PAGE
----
PhD Program Structure
The PhD in Education program is designed for individuals with a commitment to applying a multidisciplinary view of theory and research. Our students bring a wealth of personal and professional experience to their studies, as well as a commitment to scholarly endeavors.
Step One: Program Planning
During the first fall semester in the program, each student, working with his/her faculty advising committee, plans an individualized program of study. All students take at least:
- General Culture - interdisciplinary core courses (3 credits)
- Educational Research (15 credits)
- Doctoral Dissertation (12 credits)
In addition, all students must select:
- Specialization (includes an optional three-credit internship) in a field of professional education of their choice (24 credits), and
- Secondary emphasis in an area either within or outside of education (12 credits).
Study focuses on four areas:
1 - General Culture (3 credits)
- EDUC 800: Ways of Knowing (3 credit hours) (1st semester)
2 - Educational Research (15 credits)
Research core courses are designed to prepare students to evaluate and investigate a range of research approaches and apply qualitative and quantitative data collection and analyses appropriate to research in education. EDRS 810: Problems and Methods in Education Research is taken the first or second semester as a cohort class.
- EDRS 810: Problems and Methods in Education Research (3 credit hours) (2nd semester)
- EDRS 811: Quantitative Methods in Educational Research (3 credit hours)
- EDRS 812: Qualitative Methods in Educational Research (3 credit hours)
- Choose two from below:
- EDRS 818: Critical Discourse Analysis in Education Research (3 credit hours)
- EDRS 820: Evaluation Methods for Educational Programs and Curricula (3 credit hours)
- EDRS 821: Advanced Applications of Quantitative Methods (3 credit hours)
- EDRS 822: Advanced Applications of Qualitative Methods (3 credit hours)
- EDRS 823: Advanced Research Methods in Single Subject/Case Design (3 credit hours)
- EDRS 824: Mixed Methods Research: Integrating Qualitative and Quantitative Approaches (3 credit hours)
- EDRS 825: Advanced Research Methods in Self-Study of Professional Practice (3 credit hours)
- EDRS 826: Qualitative Case Study Methods (3 credit hours)
- EDRS 827: Introduction to Measurement and Survey Development (3 credit hours)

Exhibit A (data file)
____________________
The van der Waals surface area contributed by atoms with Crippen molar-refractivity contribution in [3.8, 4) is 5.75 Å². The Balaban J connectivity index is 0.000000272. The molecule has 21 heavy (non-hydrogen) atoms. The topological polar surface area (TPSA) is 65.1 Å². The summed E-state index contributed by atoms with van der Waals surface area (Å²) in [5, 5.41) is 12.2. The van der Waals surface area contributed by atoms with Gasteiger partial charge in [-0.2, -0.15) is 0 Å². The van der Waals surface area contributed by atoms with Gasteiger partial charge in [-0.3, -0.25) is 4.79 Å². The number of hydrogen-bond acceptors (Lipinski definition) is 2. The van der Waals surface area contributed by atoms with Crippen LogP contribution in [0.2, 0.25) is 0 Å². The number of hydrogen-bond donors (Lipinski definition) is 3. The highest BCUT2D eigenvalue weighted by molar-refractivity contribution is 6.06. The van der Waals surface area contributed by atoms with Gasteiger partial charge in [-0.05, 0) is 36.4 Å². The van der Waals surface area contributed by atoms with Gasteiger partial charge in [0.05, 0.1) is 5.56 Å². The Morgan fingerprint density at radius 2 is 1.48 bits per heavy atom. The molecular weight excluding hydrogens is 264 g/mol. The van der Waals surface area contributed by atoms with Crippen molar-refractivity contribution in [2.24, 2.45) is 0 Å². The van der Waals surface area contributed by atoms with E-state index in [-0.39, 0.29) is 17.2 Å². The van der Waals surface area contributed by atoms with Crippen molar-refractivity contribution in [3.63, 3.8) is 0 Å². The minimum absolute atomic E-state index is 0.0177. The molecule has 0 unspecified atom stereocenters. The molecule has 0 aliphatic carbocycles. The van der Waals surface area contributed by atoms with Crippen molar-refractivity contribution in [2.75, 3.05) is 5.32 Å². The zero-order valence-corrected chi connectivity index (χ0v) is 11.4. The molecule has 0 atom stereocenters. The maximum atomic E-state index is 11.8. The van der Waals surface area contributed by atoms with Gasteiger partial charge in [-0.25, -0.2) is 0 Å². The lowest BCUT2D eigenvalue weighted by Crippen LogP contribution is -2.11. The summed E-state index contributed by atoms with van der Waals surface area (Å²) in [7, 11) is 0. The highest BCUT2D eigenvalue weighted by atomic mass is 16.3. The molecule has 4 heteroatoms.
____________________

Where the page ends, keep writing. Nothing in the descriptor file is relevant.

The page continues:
- EDRS 828: Item Response Theory (3 credit hours)
- EDRS 830: Hierarchical Linear Modeling (3 credit hours)
- EDRS 831: Structural Equation Modeling (3 credit hours)
- EDRS 832: Document Analysis and Archival Research (3 credit hours)
- EDRS 833: Participatory Action Research (3 credit hours)
- EDRS 897: Special Topics in Research Methods (3 credit hours)
3 - Specialization - Professional Knowledge and Skills (18-24 credits)
Through seminars, courses, internships, and independent studies, students acquire the knowledge and technical skills requisite to a chosen educational specialization. Students may specialize in any of a variety of professional areas.
4 - Secondary Emphasis - Area of Scholarship (3-18 credits)
All students in the PhD in Education and Human Development program in the Graduate School of Education at George Mason University are required to have a secondary emphasis area of scholarship in addition to a major or professional specialization area of study in education. The purpose of the PhD secondary emphasis requirement is to ensure that each student has adequate exposure to the concepts and research methods of a specialty or a coherent interdisciplinary field of study which is relevant to the field of specialization in education.
Step Three: Portfolio Reviews
The PhD in Education Portfolio is an organized, yet selective collection of documents designed to facilitate a student's academic and professional development and to provide a basis for evaluating degree progress. The portfolio represents the scope and depth of a student's goals, plans, and accomplishments in coursework, independent study, research, internships, and other advanced learning activities. The portfolio thus provides both a vehicle for self-reflection and a comprehensive record of a doctoral student's experiences and ongoing progress toward his or her academic and professional goals. See the Documents for Current Students page for current forms.
Step Four: Doctoral Dissertation (12 credits)
As candidates for the doctorate, students take a dissertation seminar to design a dissertation. The dissertation demonstrates a student's mastery of the knowledge and skills developed in his/her particular program of study. After completing the dissertation, each student must present satisfactory oral defense of it to complete the program.
Upon successful completion of the dissertation and an oral examination, the faculty recommends the student for the Doctor of Philosophy in Education degree.